Academic journal article Parergon

Changing of the Guard: Governance, Policing, Masculinity, and Class in the Porteous Affair and Walter Scott's Heart of Midlothian

Academic journal article Parergon

Changing of the Guard: Governance, Policing, Masculinity, and Class in the Porteous Affair and Walter Scott's Heart of Midlothian

Article excerpt

I. Introduction

Thus ended the life of Captain John Porteous, a man possessed of such great qualifications that, had they been properly applied, would have rendered him an ornament to his country, and made him exceedingly useful in a military capacity. To his uncommon spirit and invincible courage, was added a nobleness of soul, that would have done honour to the greatest hero of antiquity. But when advanced to power, he became intoxicated with pride, and instead of being the admiration of, he became despised and hated by, his fellow-citizens. The fate of this unhappy man, it is hoped, will be a caution to those in power not to abuse it; but, by an impartial distribution of justice, render themselves worthy members of society. (1)

Thus concluded William Jackson in his 1794 New and Complete Newgate Calendar, in which John Porteous (c. 1695-1736), the Captain of the Edinburgh City Guards responsible for watching the city, was listed alongside other criminals of the early modern British Isles. The name of the man who earned the hatred of the Edinburgh mob was recorded for posterity in the Porteous Riots of September 1736. Despite being found guilty of firing on the crowd attending the execution of Andrew Wilson, Porteous was nonetheless seized from the city Tolbooth and hanged in the streets by a crowd who believed, as the public instrument of the city's governing men, Porteous might yet escape punishment. To readers of the Newgate Calendar, the story was one of male governance gone wrong, a failure to exercise appropriately the power entrusted to an individual who was expected to be able to control his passions and to better himself in society through honourable action. In 1818, Walter Scott reprised the story as a key narrative in his novel, The Heart of Midlothian, offering a new interpretation of the relationship between masculine conduct, governance, and class. In this essay, we explore why interpretation of the Porteous affair was important to Scott's vision of Edinburgh's past and what significance it held in the early nineteenth-century city.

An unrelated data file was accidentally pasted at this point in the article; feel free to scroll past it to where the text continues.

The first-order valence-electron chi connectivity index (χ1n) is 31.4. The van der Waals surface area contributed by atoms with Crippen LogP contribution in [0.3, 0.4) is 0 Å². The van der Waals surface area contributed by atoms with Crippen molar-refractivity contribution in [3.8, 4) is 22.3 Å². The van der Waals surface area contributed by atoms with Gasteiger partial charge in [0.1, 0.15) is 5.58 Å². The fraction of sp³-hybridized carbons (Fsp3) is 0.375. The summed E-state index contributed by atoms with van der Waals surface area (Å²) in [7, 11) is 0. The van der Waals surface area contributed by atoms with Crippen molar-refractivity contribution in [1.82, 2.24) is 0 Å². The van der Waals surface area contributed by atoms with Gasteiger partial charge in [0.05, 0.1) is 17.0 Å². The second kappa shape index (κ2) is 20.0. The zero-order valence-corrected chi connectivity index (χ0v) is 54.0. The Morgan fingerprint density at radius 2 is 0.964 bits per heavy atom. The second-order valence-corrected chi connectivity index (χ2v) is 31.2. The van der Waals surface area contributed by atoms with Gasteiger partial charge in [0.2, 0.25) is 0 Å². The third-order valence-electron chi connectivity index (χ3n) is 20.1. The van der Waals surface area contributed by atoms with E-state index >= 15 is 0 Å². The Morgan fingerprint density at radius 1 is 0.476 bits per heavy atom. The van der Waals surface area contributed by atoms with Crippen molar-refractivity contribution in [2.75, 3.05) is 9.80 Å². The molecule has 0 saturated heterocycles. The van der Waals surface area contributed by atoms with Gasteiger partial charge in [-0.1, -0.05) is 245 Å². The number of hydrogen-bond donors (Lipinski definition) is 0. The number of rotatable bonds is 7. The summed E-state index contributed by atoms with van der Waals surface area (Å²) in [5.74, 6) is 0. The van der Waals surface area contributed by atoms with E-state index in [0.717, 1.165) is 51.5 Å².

Increasingly, historians have paid attention to distinctions in early modern and nineteenth-century notions of masculinity, particularly as they were experienced and demonstrated in different spheres. Much early research has focused on the domestic sphere and men's roles as fathers, husbands, and as patriarchs. (2) More recently, scholars have examined how ideas of fatherhood translated into civic paternalism through governance of poor relief boards or other activities in a broader community domain. (3) At this period, men of the middling classes increasingly exercised political power through displays of manly virtues including sobriety, in deliberate distinction from the perceived luxury, ostentation, and effeminacy of contemporary courtly culture. (4) Robert B. Shoemaker has observed that over the long eighteenth century there was growing criticism in literary texts and conduct manuals of masculine insolence, pride, and violence, and an emerging masculine ideal that involved greater sensitivity and consideration for others'. (5) For Scotland, it has been argued that Enlightenment intellectuals rejected aristocratic models of manhood that were seen as effeminate, in favour of men's improvement through polite society, including interactions through commerce and in civic administration. (6) For the self-made men of the burgeoning cities of Lowland Scotland, civic participation was an attractive expression of masculine political power. (7)

Policing the urban environment was one dimension of such civic activities. Although urban elites and the upper middle ranks retained a firm grip on civic administration in the late eighteenth and early nineteenth centuries, policing represented one of the emerging forms of civic governance in which men from the middle and working classes could (in different ways) participate. This included voting in police elections, serving on local police boards, keeping a close superintendence of wards, and day-to-day patrolling. …

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